IS there a greater example of Scotland being a different country with different needs from the rest of the UK that must be addressed than the debate currently raging on about immigration?

Immigration is a topic I’ve written about a couple of times. In the past, I have written about how the immigration debate has always been framed on the terms of those who are against it. For a long time, those who were against immigration were able to espouse their views largely unchallenged, and the person advocating for immigration did so half-heartedly with a bit of an apology. “Look, I know I am just a lefty snowflakey softy who has been indoctrinated by a globalist ideology, but really I think immigration is pretty OK,” was essentially the way pro-immigration voices broadcast themselves.

To an extent that’s still true, but now there are a lot more commentators who are unashamedly pro-immigration. Journalist Ash Sarkar on Thursday stood up to an audience member on Question Time who was making the tired old argument that immigrants are only in the UK to take advantage of the NHS.

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Sarkar raised the fact that immigrants pay far more in tax to the Treasury than they take out, to the protests of the audience.

At which point she reminded them that “facts don’t care about your feelings”. Given the new, horrendous points system that the Home Office announced this week, it was fantastic, and frankly a relief, to see an unabashed defence of immigration.

The National: Home Office sign

And what is this points system? Well, going back a bit to the time of promises on the side of buses, one of the main arguments made by the Leave side in the run-up to the EU referendum was that the UK, if we leave Europe, could “take back control” of our immigration policy and implement an “Australia style” points-based system for immigration.

So, the Prime Minister instructed his Home Secretary, Priti Patel – you’ll remember her as the one who supported the death penalty on Question Time, and then denied ever having supported the death penalty when she was promoted to Home Secretary. Or as the Secretary of State for International Development under Theresa May who had to resign in disgrace for holding dodgy backroom meetings, shortly before being promoted to a Great Office of State by Boris Johnson.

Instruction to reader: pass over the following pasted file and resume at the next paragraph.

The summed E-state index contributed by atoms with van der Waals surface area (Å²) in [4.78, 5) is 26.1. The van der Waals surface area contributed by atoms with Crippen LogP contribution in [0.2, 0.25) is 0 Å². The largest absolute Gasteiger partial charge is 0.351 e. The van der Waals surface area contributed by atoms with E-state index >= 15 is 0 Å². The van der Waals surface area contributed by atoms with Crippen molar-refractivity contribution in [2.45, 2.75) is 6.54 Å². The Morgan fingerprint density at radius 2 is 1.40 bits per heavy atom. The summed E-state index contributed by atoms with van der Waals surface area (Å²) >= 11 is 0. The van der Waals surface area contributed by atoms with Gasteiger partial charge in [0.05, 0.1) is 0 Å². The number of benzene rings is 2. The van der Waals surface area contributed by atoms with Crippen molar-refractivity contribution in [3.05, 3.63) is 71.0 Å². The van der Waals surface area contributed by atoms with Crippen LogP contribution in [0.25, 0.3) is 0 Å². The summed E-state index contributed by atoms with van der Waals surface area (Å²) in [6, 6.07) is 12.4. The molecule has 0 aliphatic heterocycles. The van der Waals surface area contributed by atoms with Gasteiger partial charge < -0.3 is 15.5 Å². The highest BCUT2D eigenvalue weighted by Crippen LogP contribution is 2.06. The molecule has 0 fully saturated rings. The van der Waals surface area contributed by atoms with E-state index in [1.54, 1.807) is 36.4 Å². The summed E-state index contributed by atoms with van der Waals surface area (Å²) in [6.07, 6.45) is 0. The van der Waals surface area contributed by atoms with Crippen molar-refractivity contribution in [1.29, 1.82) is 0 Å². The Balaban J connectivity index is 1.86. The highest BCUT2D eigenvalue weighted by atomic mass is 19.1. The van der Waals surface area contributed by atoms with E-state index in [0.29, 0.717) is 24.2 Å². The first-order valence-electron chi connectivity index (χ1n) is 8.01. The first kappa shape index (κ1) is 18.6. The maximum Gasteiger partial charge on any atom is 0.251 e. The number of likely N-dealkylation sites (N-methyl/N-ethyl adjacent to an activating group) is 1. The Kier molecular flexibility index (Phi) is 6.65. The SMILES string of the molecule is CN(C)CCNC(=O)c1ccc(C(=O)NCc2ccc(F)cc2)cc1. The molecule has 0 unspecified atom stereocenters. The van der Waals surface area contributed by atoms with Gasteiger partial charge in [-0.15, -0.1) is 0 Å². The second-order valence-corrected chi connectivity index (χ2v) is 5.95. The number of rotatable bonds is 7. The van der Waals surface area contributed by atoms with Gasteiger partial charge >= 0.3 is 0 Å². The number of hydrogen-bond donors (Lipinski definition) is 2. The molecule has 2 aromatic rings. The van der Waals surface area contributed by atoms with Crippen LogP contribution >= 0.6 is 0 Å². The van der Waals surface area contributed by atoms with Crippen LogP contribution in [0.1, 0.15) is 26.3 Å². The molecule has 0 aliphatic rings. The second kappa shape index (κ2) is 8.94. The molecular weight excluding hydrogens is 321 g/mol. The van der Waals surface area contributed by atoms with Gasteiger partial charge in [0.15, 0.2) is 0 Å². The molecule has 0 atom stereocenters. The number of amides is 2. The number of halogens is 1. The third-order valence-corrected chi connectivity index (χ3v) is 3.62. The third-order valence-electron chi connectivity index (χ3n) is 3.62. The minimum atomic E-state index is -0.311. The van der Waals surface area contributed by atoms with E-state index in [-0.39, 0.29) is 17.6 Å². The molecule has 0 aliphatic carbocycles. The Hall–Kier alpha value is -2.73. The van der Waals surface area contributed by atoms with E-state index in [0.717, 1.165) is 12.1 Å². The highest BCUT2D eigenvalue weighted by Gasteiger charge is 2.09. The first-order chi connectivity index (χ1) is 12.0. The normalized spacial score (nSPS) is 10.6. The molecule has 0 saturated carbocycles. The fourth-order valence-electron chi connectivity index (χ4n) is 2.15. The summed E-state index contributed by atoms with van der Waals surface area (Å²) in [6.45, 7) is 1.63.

The system, as announced, requires an applicant to score a combined total of 70 points to be able to apply to come to the UK. You get 20 points if you have a job offer, 20 points if that is at an “appropriate skill level”, 10 points for speaking English, and so on. There are points for certain salary levels and 10 points if you have a PhD in a non-STEM subject; 20 if it is STEM.

There’s so much to hate about this policy, but I want to highlight a specific bit of text from the Home Office website: “A total of 70 points is required to be eligible to apply; some characteristics are tradeable.”

Specifically, the “eligible to apply” part. I know from the countless people who have contacted my constituency office that the Home Office has a history of rejecting out of hand for ludicrous reasons applications that meet all the requirements of the current system.

I have seen a woman be told she can return to her country of origin with her daughter, despite her daughter having been born here and only knowing Scotland, because her daughter will be able to use a mobile phone to maintain her friendships here. I’ve seen countless visitor visas rejected out of hand, despite meeting all the requirements, because the Home Office arbitrarily decided that the person visiting probably wouldn’t leave. The one potential argument in favour of this new system would be that it makes it clearer who will have their applications accepted.

However, the “eligible to apply” disclaimer, while seemingly innocuous, makes it clear to me that the Home Office will continue to find arbitrary reason to penalise people and reject their applications.

Immigration is a good thing. It enriches our country, our culture, our friendships, our families, our entire lives. It cannot be said enough that immigration is a boon for Scotland.

In fact, “boon” doesn’t go far enough. For Scotland, immigration is critical to our economy and public services. Our population is ageing out of the workforce at a steady rate, while there is a steady decline of those ageing into the workforce. This is good news – it means our population is living longer, and families are in control of how many children they want to raise.

But it means our NHS needs immigration to continue growing to meet demand. Seasonal tourism outside of the central belt requires immigration to meet demand. The hospitality sector, the financial sector, small business, construction, and so on, all require immigration to continue thriving.

The exclusion at the heart of this new system will be devastating for our economy.

The Scottish Government knows this and delivered a fair and workable proposal to the Home Office for a Scottish visa, to allow for a tailored Scottish system. The UK Government didn’t even read it before rejecting it. It doesn’t care about our economy or our public services.